Is it legal to monitor staff working from home?

Johannesburg, 09 Sep 2020
Read time 3min 10sec

Since COVID-19, the new management trend has been to monitor staff remotely. Managers seem less worried about the 93% of work-from-home employees wearing pyjamas and more concerned about productivity. It is extremely difficult to analyse productivity without applying software that can generate reports and comparisons.

Employers have been monitoring staff since the inception of any organised business. Technology has made the process automated, meaning one manager can observe thousands of employees simply by looking at automated reports and comparisons. This brings about the big question of why managers feel they need to monitor staff so closely.

An article in the South African Labour Guide, by Jan du Toit, explains that 79% of employees' working time is spent gaming or on social media. In another study, 80% of e-mail was of a private nature. To add to the headache of productivity, it is not yet clear how many viruses or hackers are specifically caused by employees visiting unsavoury Web sites. With statistics like this, it is not surprising that managers are finding it necessary to monitor staff working remotely.

In principle, now that many of us are working with data, any activity taking place on a computer could be monitored, including idle time, programs used and Internet sites visited. This bodes the question: Is it legal to monitor such activities?

It is certainly illegal to read private communications from private e-mail addresses; however, no law will be broken in the event that only the duration of time spent in programs and Web sites are monitored. If privacy is maintained in terms of who or what you are communicating, there is no dispute that this is perfectly legal, although some do argue that full disclosure of exactly what you are monitoring needs to be maintained.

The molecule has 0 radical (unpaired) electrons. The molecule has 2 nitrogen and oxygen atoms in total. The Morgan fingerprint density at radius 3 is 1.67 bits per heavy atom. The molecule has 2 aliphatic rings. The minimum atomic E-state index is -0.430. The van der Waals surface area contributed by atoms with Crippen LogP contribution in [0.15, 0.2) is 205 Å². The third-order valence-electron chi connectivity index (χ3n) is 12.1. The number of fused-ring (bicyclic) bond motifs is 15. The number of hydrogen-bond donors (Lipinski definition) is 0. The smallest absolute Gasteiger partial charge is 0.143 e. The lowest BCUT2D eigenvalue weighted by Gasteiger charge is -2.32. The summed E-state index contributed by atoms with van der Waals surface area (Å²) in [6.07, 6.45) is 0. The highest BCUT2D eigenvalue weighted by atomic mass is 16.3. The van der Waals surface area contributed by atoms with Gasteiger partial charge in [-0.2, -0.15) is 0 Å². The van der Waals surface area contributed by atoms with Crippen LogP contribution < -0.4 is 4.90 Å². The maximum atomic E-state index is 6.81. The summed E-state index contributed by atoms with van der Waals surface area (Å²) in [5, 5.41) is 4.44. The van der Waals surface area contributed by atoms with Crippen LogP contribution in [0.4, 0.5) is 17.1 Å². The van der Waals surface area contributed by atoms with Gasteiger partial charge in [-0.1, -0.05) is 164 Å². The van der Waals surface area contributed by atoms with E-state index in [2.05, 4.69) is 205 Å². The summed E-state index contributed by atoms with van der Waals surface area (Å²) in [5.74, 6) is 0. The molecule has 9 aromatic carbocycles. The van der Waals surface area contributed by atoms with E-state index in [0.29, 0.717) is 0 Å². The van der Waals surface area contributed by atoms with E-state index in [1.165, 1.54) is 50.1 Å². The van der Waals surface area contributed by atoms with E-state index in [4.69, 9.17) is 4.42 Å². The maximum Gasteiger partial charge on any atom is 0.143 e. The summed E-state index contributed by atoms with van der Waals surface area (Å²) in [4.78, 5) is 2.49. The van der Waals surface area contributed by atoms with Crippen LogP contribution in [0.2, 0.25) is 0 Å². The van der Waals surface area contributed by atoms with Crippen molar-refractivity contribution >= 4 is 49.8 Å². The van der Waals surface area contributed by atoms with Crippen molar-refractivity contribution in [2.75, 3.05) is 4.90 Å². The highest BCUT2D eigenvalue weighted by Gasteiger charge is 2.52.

In addition, many reports taken from monitoring software have been used in disciplinary hearings over the last few years, providing the necessary information to prove that certain Web sites or programs visited constituted proof that employees were not working, or contravening the employment contract.

Many problems for supervisors can be solved using a monitoring solution. It has become a near impossible task to ensure data protocols and security are enforced, when everyone is using a different network. If a record is kept of Web sites visited, it becomes easier to identify the source of any malicious software that may have found its way to a work network and to take action accordingly. In addition, time spent within the Microsoft Office suite versus time on Facebook can make it easy to assess productive versus unproductive time without breaking any laws and maintaining the privacy of any staff member.

Activity data can be displayed visually in real-time by admin and manager dashboards as well as in detailed reports, giving productivity metrics. Data can analyse productive or unproductive employees, or compare team or departmental efficiency or productivity on specific projects. Each graph, table or summery can have figures, percentages or diagrams indicating the level you wish to view. Additionally, metrics can be drawn for a specific time period.

If you plan to install monitoring software, ensure that you are not crossing into the territory of privacy. This can easily be assured by adding reputable software such as ERS Watchdog, which will not cross privacy lines and even warns employees before they activate a program that might be considered unproductive.

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Editorial contacts
ERS Bio Michelle Coetzee (082) 388 4044
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